Finding a one-man feeder that would be safe and flake rather than process big square bales was a challenge from customers that Denzil Robbins didn't take lightly.
When he couldn't locate a feeder that filled those needs, he made one.
“I had an idea of how to build a bale feeder, but struggled with a design for the mechanism that would flake off hay with the least amount of leaf loss, especially in alfalfa,” says Robbins, of Robbins Farm Equipment, Inc., Baker City, OR. “I laid awake nights trying to figure it out, then it finally came to me that it didn't need to be power-driven.”
He designed a set of heavy-duty spinners that are set in motion by the momentum of a bale as it's pushed through them. The spinners grab about a 6“ section of hay and gently fold it over to the ground like a slice of bread being carved from a giant loaf.
Flaking instead of processing not only saves alfalfa leaves, he says, it also reduces waste because hay is less likely to be trampled.
Robbins began developing the feeder, called the Fodder Flaker Feeder (FFF), in 2007 through a local manufacturer, Bootsma LLC. The feeder and its unique flaking system are patented under Robbins' Robbco Designs brand.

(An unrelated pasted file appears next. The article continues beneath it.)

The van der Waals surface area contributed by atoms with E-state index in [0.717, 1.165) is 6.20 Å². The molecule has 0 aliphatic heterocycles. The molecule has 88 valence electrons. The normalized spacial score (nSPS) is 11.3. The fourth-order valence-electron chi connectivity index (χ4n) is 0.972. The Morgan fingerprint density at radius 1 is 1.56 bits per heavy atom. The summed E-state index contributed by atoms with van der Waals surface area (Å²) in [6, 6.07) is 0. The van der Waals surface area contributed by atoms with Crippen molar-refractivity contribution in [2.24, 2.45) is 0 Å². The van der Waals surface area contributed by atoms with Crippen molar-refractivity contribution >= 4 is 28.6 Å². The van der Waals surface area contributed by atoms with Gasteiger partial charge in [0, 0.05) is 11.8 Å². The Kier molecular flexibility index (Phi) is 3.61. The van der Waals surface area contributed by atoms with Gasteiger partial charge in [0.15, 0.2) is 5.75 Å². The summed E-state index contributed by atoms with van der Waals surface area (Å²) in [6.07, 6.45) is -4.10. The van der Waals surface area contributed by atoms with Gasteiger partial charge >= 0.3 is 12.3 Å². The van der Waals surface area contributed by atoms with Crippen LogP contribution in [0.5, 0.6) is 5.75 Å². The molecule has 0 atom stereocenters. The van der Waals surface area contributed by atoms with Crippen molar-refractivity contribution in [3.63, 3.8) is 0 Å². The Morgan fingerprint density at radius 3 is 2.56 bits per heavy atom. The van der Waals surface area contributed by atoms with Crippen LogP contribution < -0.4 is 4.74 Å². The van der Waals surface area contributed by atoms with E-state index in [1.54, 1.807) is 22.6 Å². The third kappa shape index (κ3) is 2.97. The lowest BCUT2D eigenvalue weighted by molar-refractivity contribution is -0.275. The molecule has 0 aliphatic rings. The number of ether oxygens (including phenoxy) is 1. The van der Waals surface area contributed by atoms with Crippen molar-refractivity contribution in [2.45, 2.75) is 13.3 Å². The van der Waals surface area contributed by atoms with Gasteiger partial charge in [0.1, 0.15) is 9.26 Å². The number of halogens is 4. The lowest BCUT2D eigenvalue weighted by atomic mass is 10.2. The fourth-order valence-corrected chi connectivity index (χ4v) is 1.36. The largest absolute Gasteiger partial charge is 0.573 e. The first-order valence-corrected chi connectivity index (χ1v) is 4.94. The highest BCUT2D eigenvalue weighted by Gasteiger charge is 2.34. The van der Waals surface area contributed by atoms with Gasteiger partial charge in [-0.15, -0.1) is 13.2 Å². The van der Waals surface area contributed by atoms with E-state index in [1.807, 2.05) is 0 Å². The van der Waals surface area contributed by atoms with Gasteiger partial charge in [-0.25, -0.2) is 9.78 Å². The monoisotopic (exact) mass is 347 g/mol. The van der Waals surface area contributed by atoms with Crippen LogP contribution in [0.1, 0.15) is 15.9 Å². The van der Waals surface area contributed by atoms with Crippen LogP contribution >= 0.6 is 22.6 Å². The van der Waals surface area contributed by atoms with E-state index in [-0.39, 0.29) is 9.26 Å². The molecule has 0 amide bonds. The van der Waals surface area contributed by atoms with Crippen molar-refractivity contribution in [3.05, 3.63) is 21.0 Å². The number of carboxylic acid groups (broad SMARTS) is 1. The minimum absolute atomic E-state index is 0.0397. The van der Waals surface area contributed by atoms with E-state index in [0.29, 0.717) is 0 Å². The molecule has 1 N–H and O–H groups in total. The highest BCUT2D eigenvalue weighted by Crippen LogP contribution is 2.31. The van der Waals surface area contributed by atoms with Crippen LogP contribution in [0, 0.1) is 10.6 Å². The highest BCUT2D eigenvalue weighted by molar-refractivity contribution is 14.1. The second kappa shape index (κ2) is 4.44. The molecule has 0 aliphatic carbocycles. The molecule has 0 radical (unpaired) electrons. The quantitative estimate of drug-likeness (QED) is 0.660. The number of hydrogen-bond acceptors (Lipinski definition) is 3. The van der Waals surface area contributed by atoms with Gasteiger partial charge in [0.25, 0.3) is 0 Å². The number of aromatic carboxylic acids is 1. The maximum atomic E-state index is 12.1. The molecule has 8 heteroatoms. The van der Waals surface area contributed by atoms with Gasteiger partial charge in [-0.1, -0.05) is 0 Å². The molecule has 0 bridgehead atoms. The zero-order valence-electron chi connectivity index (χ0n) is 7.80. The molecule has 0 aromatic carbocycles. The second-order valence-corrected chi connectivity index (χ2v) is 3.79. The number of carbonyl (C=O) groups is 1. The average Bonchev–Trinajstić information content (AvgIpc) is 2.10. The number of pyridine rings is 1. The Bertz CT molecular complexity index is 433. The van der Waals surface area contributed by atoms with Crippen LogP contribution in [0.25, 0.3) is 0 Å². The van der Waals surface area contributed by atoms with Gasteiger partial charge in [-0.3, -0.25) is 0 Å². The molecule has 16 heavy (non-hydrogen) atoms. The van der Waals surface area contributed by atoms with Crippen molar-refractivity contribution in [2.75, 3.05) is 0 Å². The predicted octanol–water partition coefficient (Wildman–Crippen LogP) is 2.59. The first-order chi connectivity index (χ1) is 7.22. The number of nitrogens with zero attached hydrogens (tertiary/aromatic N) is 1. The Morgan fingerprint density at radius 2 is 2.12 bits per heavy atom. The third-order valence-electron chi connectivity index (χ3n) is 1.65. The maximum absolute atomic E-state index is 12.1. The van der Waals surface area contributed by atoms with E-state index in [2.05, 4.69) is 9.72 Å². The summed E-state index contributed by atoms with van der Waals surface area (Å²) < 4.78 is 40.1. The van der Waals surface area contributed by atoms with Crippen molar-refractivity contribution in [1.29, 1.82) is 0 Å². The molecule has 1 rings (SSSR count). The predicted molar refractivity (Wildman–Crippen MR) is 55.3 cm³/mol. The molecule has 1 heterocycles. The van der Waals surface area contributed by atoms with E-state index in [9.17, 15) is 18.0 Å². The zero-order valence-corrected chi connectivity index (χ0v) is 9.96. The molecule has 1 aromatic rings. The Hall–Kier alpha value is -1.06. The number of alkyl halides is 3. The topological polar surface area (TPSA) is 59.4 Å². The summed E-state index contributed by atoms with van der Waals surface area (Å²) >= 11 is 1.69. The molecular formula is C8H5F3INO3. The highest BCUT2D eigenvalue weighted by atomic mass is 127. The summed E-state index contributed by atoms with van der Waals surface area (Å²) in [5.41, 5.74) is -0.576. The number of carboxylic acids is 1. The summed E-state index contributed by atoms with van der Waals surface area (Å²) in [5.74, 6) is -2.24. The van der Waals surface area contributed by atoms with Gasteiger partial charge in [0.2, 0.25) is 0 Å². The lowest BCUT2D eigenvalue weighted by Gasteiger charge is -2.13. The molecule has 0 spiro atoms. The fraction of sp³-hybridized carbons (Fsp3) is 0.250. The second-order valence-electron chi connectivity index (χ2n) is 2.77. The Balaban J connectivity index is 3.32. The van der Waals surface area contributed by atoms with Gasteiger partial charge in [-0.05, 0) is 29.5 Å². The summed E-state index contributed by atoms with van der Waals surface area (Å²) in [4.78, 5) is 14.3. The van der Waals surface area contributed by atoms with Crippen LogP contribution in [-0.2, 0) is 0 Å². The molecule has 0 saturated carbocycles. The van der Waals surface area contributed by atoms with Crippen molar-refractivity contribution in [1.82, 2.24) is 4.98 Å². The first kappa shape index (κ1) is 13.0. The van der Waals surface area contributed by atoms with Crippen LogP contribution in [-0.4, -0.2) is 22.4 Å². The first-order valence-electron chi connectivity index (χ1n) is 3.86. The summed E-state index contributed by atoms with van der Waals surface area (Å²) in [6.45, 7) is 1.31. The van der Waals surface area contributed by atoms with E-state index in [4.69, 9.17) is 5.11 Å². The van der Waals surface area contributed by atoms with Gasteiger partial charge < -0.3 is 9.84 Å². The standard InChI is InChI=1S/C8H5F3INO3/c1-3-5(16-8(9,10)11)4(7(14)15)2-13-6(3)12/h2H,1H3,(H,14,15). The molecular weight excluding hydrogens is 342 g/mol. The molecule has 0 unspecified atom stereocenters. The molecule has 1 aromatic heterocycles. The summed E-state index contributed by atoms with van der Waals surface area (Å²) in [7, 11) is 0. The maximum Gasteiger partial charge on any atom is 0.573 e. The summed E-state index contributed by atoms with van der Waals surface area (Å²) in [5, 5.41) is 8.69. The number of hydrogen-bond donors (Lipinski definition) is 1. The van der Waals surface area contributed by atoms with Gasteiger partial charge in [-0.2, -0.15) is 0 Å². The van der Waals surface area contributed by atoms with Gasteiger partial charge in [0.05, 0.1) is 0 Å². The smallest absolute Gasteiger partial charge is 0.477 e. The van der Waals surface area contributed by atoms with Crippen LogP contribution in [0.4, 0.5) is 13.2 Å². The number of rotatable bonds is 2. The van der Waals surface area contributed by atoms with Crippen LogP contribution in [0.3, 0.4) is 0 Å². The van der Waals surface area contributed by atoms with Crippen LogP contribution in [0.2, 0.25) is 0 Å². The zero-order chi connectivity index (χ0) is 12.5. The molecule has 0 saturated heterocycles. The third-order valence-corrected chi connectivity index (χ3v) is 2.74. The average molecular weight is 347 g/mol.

The FFF has been tested successfully on several types of hay, including grass, alfalfa and bluegrass straw. It will handle 3 × 3', 3 × 4' and 4 × 4' bales and hold from one to nine bales, depending on the model. The trailer bed tilts to easily load bales for hauling to the feeding area. Bales can be positioned with the strings vertical or horizontal.
The top half of the bale's strings can be cut at the storage site. Once a bale is conveyed into position behind the hydraulic pressure plate, the remaining strings are cut before being pushed through the spinners.
Since bales can be conveyed onto the feeder trailer, Robbins says the FFF can double as a retriever, transporting hay from fields to storage.
The FFF operates off the tractor's hydraulics, and the speed at which hay is flaked off is controlled from the cab. Robbins says the FFF requires very little maintenance since he has eliminated the drivelines and other power-driven devices.
The feeder is available mounted on a new trailer or on a used stack mover. He says it can save money in hay and livestock, as well as prevent injuries associated with feeding solo. Too often, he says, ranchers put tractors in low gear, then hop on trailers to feed hay by hand while moving.
“Many ranchers have accidentally run over young calves feeding when no one is behind the wheel,” he says. “I've also heard horror stories of people falling under tractors while trying to make it to the trailers to feed.”